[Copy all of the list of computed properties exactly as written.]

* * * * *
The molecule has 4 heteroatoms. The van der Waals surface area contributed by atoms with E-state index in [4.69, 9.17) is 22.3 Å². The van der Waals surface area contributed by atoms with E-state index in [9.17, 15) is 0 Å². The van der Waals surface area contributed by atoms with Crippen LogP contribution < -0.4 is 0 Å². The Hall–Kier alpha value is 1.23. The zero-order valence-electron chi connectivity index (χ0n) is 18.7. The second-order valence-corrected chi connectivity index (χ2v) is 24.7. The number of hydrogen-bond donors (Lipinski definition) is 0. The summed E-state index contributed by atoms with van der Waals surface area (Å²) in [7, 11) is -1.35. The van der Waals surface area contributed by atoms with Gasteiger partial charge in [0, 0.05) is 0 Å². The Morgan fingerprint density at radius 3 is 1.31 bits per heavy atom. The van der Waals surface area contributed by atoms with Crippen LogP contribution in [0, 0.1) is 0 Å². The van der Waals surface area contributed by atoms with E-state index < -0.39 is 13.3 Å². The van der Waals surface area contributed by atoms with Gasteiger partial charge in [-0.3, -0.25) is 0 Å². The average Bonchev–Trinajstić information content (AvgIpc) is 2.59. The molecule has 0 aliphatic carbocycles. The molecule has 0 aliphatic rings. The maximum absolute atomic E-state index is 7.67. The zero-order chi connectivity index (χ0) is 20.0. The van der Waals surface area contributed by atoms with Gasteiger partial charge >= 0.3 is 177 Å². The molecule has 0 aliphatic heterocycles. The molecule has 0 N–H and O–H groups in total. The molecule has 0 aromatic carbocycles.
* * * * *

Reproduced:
The molecule has 4 heteroatoms. The van der Waals surface area contributed by atoms with E-state index in [4.69, 9.17) is 22.3 Å². The van der Waals surface area contributed by atoms with E-state index in [9.17, 15) is 0 Å². The van der Waals surface area contributed by atoms with Crippen LogP contribution < -0.4 is 0 Å². The Hall–Kier alpha value is 1.23. The zero-order valence-electron chi connectivity index (χ0n) is 18.7. The second-order valence-corrected chi connectivity index (χ2v) is 24.7. The number of hydrogen-bond donors (Lipinski definition) is 0. The summed E-state index contributed by atoms with van der Waals surface area (Å²) in [7, 11) is -1.35. The van der Waals surface area contributed by atoms with Gasteiger partial charge in [0, 0.05) is 0 Å². The Morgan fingerprint density at radius 3 is 1.31 bits per heavy atom. The van der Waals surface area contributed by atoms with Crippen LogP contribution in [0, 0.1) is 0 Å². The van der Waals surface area contributed by atoms with E-state index < -0.39 is 13.3 Å². The van der Waals surface area contributed by atoms with Gasteiger partial charge in [-0.3, -0.25) is 0 Å². The average Bonchev–Trinajstić information content (AvgIpc) is 2.59. The molecule has 0 aliphatic carbocycles. The molecule has 0 aliphatic rings. The maximum absolute atomic E-state index is 7.67. The zero-order chi connectivity index (χ0) is 20.0. The van der Waals surface area contributed by atoms with Gasteiger partial charge >= 0.3 is 177 Å². The molecule has 0 aliphatic heterocycles. The molecule has 0 N–H and O–H groups in total. The molecule has 0 aromatic carbocycles.